“And who is that?” He nodded toward the Toyota.
Laura dropped her hand and swiveled her head. Ned! She was so used to her ever present “safety man” riding in the passenger seat that she’d forgotten he was supposed to look real from a distance.
“That’s a safety dummy.” She looked up at her patient and smiled. “You know, to make it look like I have a passenger—I drive on a lot of isolated roads.” She stuck out her hand again. “It’s nice to meet you.”
He stared at her hand, then gave her a critical frown. “My right arm is injured, remember?” With that he turned his back and disappeared into the cabin.
Laura’s eyes went wide and she dropped her hand. Her throat got tighter as she felt herself blushing at her mistake.
She hesitated at the doorway, then peered in, wondering if he meant for her to follow. She couldn’t see him; her eyes were still adjusting from the bright mountain sunshine to the gloomy interior of the cabin.
“Well, come in, dammit.” His rich baritone came from somewhere in the darkness. “Don’t just stand there.”
Laura’s back stiffened, and she stood firmly rooted in the doorway. No amount of money was worth being cursed at. She’d had enough of that kind of treatment from Stuart.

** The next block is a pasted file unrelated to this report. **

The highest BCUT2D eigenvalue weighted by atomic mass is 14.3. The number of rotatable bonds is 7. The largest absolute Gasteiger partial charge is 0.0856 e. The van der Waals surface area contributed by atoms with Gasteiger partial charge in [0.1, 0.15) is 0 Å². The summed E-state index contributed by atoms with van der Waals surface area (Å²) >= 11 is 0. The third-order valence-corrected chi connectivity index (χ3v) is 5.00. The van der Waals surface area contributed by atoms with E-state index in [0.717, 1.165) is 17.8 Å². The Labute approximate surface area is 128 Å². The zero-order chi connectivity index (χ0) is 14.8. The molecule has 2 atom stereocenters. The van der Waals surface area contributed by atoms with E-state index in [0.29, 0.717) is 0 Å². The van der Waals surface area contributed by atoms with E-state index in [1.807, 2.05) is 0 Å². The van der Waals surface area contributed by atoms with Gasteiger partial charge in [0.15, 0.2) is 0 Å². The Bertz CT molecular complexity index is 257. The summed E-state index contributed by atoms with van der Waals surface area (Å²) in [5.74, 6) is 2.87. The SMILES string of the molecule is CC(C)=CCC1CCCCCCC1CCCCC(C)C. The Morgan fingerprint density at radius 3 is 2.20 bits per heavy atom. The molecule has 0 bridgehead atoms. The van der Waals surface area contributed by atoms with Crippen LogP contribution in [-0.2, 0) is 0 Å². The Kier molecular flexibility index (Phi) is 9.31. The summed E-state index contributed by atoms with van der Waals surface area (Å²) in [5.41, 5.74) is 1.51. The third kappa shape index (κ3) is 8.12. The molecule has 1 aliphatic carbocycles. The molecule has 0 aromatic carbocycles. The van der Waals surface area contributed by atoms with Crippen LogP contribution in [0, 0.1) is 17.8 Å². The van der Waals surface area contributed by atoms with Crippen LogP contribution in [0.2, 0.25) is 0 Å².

She heard heavy footsteps, and in the next instant his face materialized in the shaft of sunlight pouring through the cabin door. She quailed at his fierce expression, but she stood her ground.
“What?” he said.
“Let’s get something straight, Mr. Scott. I heard about the way you treat the nurses. I’d appreciate it if you’d watch your language and your temper.”
He gave her another dark squint. “For the exorbitant amount I’m paying you, I can say and do just about anything I please.”
“Not to me.” Laura turned on her heel, stomped across the porch and clattered down the steps, marching to her car as fast as possible.
“Wait!” he hollered as he sprinted down the steps behind her.
“Okay, okay,” he said, coming up short beside her car as she tossed in her satchel and climbed behind the wheel. She saw him throw up his hands as she slammed the door.
He bent down beside the closed window as she started the engine. “Okay! No cursing!” he yelled through the glass.
Laura lowered the window a couple of inches but didn’t kill the engine.
“Look, Ms.—What’d you say your name was?”
“Duncan. Laura Duncan.” After four years she’d grown comfortable with her maiden name again.
“Ms. Duncan. Stay.” He backed up from the window, jammed his left hand into the pocket of his jeans and shrugged uncomfortably. “Please.”
Stuart used to shrug like that. An innocent-looking gesture that in Laura’s mind was as phony as a three-dollar bill.